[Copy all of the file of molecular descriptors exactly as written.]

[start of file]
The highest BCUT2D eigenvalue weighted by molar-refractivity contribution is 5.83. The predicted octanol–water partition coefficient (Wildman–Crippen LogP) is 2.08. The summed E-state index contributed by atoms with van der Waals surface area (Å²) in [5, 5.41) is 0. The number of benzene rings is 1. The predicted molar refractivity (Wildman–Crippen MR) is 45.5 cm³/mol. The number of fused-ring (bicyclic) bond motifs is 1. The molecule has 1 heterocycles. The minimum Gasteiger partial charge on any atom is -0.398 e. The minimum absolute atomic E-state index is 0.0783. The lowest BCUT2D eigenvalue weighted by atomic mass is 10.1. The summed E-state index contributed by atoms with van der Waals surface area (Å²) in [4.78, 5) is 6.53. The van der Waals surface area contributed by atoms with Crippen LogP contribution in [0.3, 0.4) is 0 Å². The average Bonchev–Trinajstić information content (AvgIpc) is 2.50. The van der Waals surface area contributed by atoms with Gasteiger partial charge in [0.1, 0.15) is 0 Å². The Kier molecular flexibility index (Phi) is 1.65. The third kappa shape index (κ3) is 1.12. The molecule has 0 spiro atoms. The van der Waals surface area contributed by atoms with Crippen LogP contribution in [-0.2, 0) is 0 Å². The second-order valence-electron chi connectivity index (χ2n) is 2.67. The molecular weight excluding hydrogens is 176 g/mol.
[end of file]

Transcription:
The highest BCUT2D eigenvalue weighted by molar-refractivity contribution is 5.83. The predicted octanol–water partition coefficient (Wildman–Crippen LogP) is 2.08. The summed E-state index contributed by atoms with van der Waals surface area (Å²) in [5, 5.41) is 0. The number of benzene rings is 1. The predicted molar refractivity (Wildman–Crippen MR) is 45.5 cm³/mol. The number of fused-ring (bicyclic) bond motifs is 1. The molecule has 1 heterocycles. The minimum Gasteiger partial charge on any atom is -0.398 e. The minimum absolute atomic E-state index is 0.0783. The lowest BCUT2D eigenvalue weighted by atomic mass is 10.1. The summed E-state index contributed by atoms with van der Waals surface area (Å²) in [4.78, 5) is 6.53. The van der Waals surface area contributed by atoms with Crippen LogP contribution in [0.3, 0.4) is 0 Å². The average Bonchev–Trinajstić information content (AvgIpc) is 2.50. The van der Waals surface area contributed by atoms with Gasteiger partial charge in [0.1, 0.15) is 0 Å². The Kier molecular flexibility index (Phi) is 1.65. The third kappa shape index (κ3) is 1.12. The molecule has 0 spiro atoms. The van der Waals surface area contributed by atoms with Crippen LogP contribution in [-0.2, 0) is 0 Å². The second-order valence-electron chi connectivity index (χ2n) is 2.67. The molecular weight excluding hydrogens is 176 g/mol.